|| A roughly five-block area of Arlington known as "The Hill" was the only addition specifically set aside for the city's African American residents. In the 1890s, the community began developing on land that once belonged to Martin V. and Rebecca A. Thomas. Also during this time, several churches organized in the emerging community. The Church of God in Christ, Mt. Olive Baptist Church and the African Methodist Episcopal (AME) Church, now known as Armstrong Chapel AME, became leading institutions in the neighborhood. Mt. Olive, in particular, became a center for spiritual life while also hosting many community and social events.
In 1907, Arlington resident Edward F. Wilkerson subdivided land known as the Wilkerson Addition that became the core of The Hill. Growth occurred in the following years as a vibrant community emerged including grocery stores, clubs and restaurants opening by the 1920s. Other important institutions included a school, which the county first established for Arlington's African American children in the 1890s. The last segregated school in The Hill, named for Booker T. Washington, was built in 1953 and closed as integration took place in the 1960s. Another vital part of the neighborhood was this park, which the city opened in the mid-1950s and named for George Stevens, principal of Booker T. Washington School.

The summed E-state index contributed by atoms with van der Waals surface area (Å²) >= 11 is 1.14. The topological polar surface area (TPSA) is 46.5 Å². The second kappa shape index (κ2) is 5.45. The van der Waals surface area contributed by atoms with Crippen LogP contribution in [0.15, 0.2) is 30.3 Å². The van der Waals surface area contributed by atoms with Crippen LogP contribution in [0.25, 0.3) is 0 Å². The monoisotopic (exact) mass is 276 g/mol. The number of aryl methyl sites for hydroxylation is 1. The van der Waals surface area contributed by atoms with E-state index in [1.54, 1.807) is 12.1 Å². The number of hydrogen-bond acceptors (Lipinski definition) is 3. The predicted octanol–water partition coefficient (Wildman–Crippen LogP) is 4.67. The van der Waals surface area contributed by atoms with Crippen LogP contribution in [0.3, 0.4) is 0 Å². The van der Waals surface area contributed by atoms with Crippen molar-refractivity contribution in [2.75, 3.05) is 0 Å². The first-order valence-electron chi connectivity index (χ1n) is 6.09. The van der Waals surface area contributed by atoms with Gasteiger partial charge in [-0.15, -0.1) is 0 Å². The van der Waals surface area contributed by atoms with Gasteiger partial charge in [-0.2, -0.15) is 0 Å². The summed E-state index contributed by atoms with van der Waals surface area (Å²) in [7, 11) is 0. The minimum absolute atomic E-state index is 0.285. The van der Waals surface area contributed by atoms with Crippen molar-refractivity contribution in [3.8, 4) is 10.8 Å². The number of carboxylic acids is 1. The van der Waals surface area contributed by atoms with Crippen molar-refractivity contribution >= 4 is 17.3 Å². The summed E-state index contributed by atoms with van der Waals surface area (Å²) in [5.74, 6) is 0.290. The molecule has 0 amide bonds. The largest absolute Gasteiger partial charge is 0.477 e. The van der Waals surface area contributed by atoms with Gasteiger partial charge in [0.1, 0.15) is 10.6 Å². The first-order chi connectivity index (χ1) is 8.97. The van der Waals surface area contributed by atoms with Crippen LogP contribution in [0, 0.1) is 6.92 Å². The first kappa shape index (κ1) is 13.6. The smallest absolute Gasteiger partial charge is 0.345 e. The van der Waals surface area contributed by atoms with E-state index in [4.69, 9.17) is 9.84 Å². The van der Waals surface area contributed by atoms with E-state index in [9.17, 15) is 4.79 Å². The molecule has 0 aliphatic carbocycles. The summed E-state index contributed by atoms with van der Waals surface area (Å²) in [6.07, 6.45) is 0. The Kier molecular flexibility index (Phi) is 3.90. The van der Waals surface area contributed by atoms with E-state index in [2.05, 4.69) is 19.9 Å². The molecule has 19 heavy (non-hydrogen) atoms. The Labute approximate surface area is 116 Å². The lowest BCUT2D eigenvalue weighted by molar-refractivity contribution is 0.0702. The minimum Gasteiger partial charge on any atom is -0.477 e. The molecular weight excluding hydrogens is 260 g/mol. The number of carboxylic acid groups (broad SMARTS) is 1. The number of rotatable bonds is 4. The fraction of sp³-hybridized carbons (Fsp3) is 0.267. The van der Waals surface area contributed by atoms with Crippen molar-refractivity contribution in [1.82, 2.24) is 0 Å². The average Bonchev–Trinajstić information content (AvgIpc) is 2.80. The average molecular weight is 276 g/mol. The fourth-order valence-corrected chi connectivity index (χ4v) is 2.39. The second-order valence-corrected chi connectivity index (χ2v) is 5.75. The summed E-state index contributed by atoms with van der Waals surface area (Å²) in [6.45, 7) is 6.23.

Although The Hill was originally a rural community, it became more densely populated and urban as the city grew out to meet it by the 1930s. From the mid-1940s through the 1960s, The Hill began to decline as job opportunities and social changes led residents to other areas. Today, The Hill has become an ethnically diverse community. (2006)